Individuals make decisions to initially try drugs and/or alcohol for a variety of reasons, and with prior knowledge about substances varying from person to person. The abuse of alcohol and other drugs does have effects over time on brain functioning that interferes heavily with the decision-making systems of the brain. When these systems start to malfunction, we see a clash between a person’s desired behavior and their actual behavior. What looks like voluntary behavior to others and also may be also understood as outward signs of a brain dependent on a substance. Due to this “wearing down” of the decision-making abilities of the brain by continued substance dependence, a person’s actions may be a very poor reflection of that person’s real hopes and desires.
There is not much information available to support this idea. Many, and some would argue most, people seek treatment in response to pressure from loved ones, employers or the legal system. Individuals in such circumstances often establish a lifestyle free of alcohol and other drugs.
Medication assisted therapy is recognized by state and federal officials as a viable treatment option. Whether or not to participate in medication assisted therapy is a decision each individual can make for themselves with the help of information and recommendations made by professional staff. It is one of many ways in which a person may pursue recovery. The method of treatment is only one aspect of recovery from addiction. We believe it is more important to affirm an individual’s choice to make a move toward recovery, regardless of the particular treatment path one chooses to take.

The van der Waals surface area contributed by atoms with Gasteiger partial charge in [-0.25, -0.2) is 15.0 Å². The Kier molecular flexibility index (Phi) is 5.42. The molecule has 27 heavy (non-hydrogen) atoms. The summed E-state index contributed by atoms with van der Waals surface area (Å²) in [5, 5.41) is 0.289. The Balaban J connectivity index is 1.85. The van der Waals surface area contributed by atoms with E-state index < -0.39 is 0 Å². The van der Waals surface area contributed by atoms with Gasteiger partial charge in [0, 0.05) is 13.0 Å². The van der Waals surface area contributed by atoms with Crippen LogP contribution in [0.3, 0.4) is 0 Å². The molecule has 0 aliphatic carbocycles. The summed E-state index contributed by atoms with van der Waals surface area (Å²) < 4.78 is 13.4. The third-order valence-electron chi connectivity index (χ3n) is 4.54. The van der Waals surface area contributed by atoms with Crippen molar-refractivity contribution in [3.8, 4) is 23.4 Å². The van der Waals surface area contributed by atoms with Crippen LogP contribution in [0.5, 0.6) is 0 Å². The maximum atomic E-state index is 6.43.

A person may seek and experience success in treatment for many reasons without first “hitting rock bottom” (experiencing great consequences or losses as a result of substance use). Again, individuals pursue recovery for a variety of reasons. There are always negative consequences to be recognized and this recognition may aid a person in recovery. It is not evident, however, that the choice to pursue or succeed in recovery depends upon having experienced a loss of functioning, possessions, relationships, etc. AA speaks about this concept of “rock bottom” in chapter one of “The Twelve Steps and Twelve Traditions of Alcoholics Anonymous,” indicating that they discovered this premise to be false over 50 years ago! They observed that the recognition of the possibility of future losses and one’s ability to accept the reality of addiction’s inevitable consequences (jails, institutions and death) enabled many to find freedom from alcohol and drugs.
Many diseases involve a reoccurrence of symptoms. Likewise, addiction can be chronic and involve a relapse of symptoms. It is not necessarily a sign that treatment is not working nor that the person in recovery has failed or lacks commitment to recovery.